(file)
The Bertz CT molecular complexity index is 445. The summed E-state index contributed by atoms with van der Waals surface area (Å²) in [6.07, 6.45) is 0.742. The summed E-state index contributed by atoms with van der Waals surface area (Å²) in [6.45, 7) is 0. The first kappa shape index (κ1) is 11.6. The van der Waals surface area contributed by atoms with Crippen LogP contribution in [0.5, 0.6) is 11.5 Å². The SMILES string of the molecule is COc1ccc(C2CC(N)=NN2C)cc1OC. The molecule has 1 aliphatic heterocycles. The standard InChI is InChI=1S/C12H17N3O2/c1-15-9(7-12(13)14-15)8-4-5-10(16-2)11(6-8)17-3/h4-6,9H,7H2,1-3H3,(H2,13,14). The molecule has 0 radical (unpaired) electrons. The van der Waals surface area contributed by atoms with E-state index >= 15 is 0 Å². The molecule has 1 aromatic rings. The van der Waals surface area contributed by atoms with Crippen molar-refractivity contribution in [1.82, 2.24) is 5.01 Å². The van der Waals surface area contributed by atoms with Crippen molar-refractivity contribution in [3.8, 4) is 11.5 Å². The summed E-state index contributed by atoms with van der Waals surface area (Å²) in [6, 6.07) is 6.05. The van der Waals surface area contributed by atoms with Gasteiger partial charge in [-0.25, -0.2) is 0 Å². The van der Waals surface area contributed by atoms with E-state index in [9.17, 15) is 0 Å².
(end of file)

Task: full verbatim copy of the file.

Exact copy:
The Bertz CT molecular complexity index is 445. The summed E-state index contributed by atoms with van der Waals surface area (Å²) in [6.07, 6.45) is 0.742. The summed E-state index contributed by atoms with van der Waals surface area (Å²) in [6.45, 7) is 0. The first kappa shape index (κ1) is 11.6. The van der Waals surface area contributed by atoms with Crippen LogP contribution in [0.5, 0.6) is 11.5 Å². The SMILES string of the molecule is COc1ccc(C2CC(N)=NN2C)cc1OC. The molecule has 1 aliphatic heterocycles. The standard InChI is InChI=1S/C12H17N3O2/c1-15-9(7-12(13)14-15)8-4-5-10(16-2)11(6-8)17-3/h4-6,9H,7H2,1-3H3,(H2,13,14). The molecule has 0 radical (unpaired) electrons. The van der Waals surface area contributed by atoms with E-state index >= 15 is 0 Å². The molecule has 1 aromatic rings. The van der Waals surface area contributed by atoms with Crippen molar-refractivity contribution in [1.82, 2.24) is 5.01 Å². The van der Waals surface area contributed by atoms with Crippen molar-refractivity contribution in [3.8, 4) is 11.5 Å². The summed E-state index contributed by atoms with van der Waals surface area (Å²) in [6, 6.07) is 6.05. The van der Waals surface area contributed by atoms with Gasteiger partial charge in [-0.25, -0.2) is 0 Å². The van der Waals surface area contributed by atoms with E-state index in [9.17, 15) is 0 Å².